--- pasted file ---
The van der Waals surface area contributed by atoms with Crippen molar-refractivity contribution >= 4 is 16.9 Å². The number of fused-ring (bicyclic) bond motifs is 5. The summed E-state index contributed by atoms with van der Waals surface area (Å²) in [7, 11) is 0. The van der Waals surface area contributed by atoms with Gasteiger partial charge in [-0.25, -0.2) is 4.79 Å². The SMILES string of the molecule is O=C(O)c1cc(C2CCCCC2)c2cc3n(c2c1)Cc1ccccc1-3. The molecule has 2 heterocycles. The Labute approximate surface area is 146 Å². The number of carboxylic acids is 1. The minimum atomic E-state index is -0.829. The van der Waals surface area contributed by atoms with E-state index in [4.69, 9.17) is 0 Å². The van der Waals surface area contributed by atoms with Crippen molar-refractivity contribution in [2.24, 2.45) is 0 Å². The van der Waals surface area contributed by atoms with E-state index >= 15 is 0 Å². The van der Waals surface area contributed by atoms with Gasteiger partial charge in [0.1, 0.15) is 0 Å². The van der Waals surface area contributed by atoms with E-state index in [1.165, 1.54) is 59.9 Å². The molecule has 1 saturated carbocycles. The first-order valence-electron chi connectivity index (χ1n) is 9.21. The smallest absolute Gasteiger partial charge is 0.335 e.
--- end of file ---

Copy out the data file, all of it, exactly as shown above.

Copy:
The van der Waals surface area contributed by atoms with Crippen molar-refractivity contribution >= 4 is 16.9 Å². The number of fused-ring (bicyclic) bond motifs is 5. The summed E-state index contributed by atoms with van der Waals surface area (Å²) in [7, 11) is 0. The van der Waals surface area contributed by atoms with Gasteiger partial charge in [-0.25, -0.2) is 4.79 Å². The SMILES string of the molecule is O=C(O)c1cc(C2CCCCC2)c2cc3n(c2c1)Cc1ccccc1-3. The molecule has 2 heterocycles. The Labute approximate surface area is 146 Å². The number of carboxylic acids is 1. The minimum atomic E-state index is -0.829. The van der Waals surface area contributed by atoms with E-state index in [4.69, 9.17) is 0 Å². The van der Waals surface area contributed by atoms with Crippen molar-refractivity contribution in [2.24, 2.45) is 0 Å². The van der Waals surface area contributed by atoms with E-state index >= 15 is 0 Å². The van der Waals surface area contributed by atoms with Gasteiger partial charge in [0.1, 0.15) is 0 Å². The van der Waals surface area contributed by atoms with E-state index in [1.165, 1.54) is 59.9 Å². The molecule has 1 saturated carbocycles. The first-order valence-electron chi connectivity index (χ1n) is 9.21. The smallest absolute Gasteiger partial charge is 0.335 e.